Gibbons, StellaIntroductionsecondary authorsome editionsconfirmed
Hassall, JoanIllustratorsecondary authorsome editionsconfirmed
Hough, GrahamEditorsecondary authorsome editionsconfirmed
Lane, MaggiePrefacesecondary authorsome editionsconfirmed
Marcus, StevenIntroductionsecondary authorsome editionsconfirmed
Morgan, VictoriaNarratorsecondary authorsome editionsconfirmed
Moulton, CarrollAfterwordsecondary authorsome editionsconfirmed
Praz, MarioTranslatorsecondary authorsome editionsconfirmed
Ross, JosephinePrefacesecondary authorsome editionsconfirmed
Sanderson, CarolinePrefacesecondary authorsome editionsconfirmed
Stafford, FionaEditorsecondary authorsome editionsconfirmed
Stevenson, JulietNarratorsecondary authorsome editionsconfirmed
Tamaki, JillianCover artistsecondary authorsome editionsconfirmed
Wiltshire, JohnPrefacesecondary authorsome editionsconfirmed

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Emma (1948TVIMDb)
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First words
Emma Woodhouse, handsome, clever, and rich, with a comfortable home and happy disposition, seemed to unite some of the best blessings of existence; and had lived nearly twenty-one years in the world with very little to distress or vex her.
Emma Woodhouse was een aantrekkelijke en intelligente jonge dame van zeer goeden huize.
Deemed her finest and most representative novel by many modern readers, Emma was something of a mystery to Austen's contemporaries when it appeared in 1816. (Introduction)
The drama and the comedy of Austen's novels are dependent on a sharp awareness of fine social distinctions. (Appendix A: Rank and Social Status)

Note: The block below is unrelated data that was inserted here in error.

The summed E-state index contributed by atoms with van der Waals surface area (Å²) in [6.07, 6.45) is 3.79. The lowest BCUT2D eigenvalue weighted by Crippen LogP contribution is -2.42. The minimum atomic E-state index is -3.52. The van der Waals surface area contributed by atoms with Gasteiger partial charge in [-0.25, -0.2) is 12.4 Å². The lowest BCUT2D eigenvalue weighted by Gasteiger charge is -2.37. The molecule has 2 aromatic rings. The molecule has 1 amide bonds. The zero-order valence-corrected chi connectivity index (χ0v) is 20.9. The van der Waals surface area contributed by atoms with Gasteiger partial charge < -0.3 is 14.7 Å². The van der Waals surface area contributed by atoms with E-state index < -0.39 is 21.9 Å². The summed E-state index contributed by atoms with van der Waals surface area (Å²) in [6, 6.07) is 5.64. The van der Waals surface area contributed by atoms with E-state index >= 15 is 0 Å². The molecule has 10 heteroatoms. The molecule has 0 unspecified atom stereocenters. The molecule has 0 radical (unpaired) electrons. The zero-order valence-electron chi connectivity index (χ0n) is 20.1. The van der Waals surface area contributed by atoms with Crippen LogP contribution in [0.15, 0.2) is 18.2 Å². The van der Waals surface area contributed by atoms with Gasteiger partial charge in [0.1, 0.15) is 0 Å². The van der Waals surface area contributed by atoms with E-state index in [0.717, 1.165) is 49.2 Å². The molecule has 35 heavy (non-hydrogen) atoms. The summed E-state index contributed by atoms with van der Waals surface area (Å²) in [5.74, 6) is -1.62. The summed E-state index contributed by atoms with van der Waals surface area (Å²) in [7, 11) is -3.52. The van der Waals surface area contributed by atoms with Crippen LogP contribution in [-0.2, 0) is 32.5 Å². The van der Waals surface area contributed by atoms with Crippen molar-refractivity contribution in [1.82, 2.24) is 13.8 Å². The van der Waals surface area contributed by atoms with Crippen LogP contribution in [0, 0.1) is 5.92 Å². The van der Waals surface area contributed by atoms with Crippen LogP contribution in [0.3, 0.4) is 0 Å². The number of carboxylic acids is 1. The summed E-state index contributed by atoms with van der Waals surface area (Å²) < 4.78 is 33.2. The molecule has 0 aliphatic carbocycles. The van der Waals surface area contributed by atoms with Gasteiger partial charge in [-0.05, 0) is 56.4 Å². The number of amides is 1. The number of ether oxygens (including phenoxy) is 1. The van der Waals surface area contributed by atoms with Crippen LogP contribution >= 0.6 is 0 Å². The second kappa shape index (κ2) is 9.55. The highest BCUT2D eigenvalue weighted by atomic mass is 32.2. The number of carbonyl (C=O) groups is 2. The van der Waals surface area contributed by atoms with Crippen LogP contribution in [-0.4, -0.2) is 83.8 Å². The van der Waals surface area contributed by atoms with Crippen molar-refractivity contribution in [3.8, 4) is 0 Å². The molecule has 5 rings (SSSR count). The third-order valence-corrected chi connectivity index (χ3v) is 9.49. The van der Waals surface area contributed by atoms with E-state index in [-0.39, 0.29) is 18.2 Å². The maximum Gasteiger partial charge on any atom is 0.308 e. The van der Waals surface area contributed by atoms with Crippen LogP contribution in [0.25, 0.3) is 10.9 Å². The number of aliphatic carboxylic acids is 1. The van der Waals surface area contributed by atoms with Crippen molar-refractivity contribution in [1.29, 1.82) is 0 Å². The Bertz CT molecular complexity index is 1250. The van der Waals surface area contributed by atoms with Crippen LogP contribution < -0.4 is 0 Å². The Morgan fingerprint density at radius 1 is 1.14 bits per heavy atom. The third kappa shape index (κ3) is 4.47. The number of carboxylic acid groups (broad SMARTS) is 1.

Whether it took place in private houses, or at public assemblies held at inns or purpose-built assembly rooms, social dancing in polite society was governed in Austen's time by strict rules of etiquette, the broad outlines of which dated back to Beau Nash's 'Rules to be observ'd at Bath' of 1706. (Appendix B: Dancing)
Silly things do cease to be silly if they are done by sensible people in an impudent way.
"I thank you; but I assure you, you are quite mistaken. Mr. Elton and I are very good friends, and nothing more, and she walked on, amusing herself in the consideration of the blunders which often arise from a partial knowledge of circumstances, of the mistakes which people of high pretensions to judgment are for every falling into..." (Emma)
"I always deserve the best treatment because I never put up with any other."
Seldom, very seldom, does complete truth belong to any human disclosure.
I have seen a great many lists of her drawing up at various times of books that she meant to read regularly through--and very good books they were--very well chosen and very neatly arranged--sometimes alphabetically and sometimes by some other rule.
Last words
(Click to show. Warning: May contain spoilers.)
(Click to show. Warning: May contain spoilers.)
(Click to show. Warning: May contain spoilers.)
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Disambiguation notice
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Canonical DDC/MDS

References to this work on external resources.

Wikipedia in English (1)

Book description
Haiku summary
Mix-match my neighbors
Cutest narcissist am I
Don't listen to me
(city girl)
Bossy know-it-all
Privileged and doted on
Meddles. Learns lessons.
She can do no wrong
Matchmaking busybody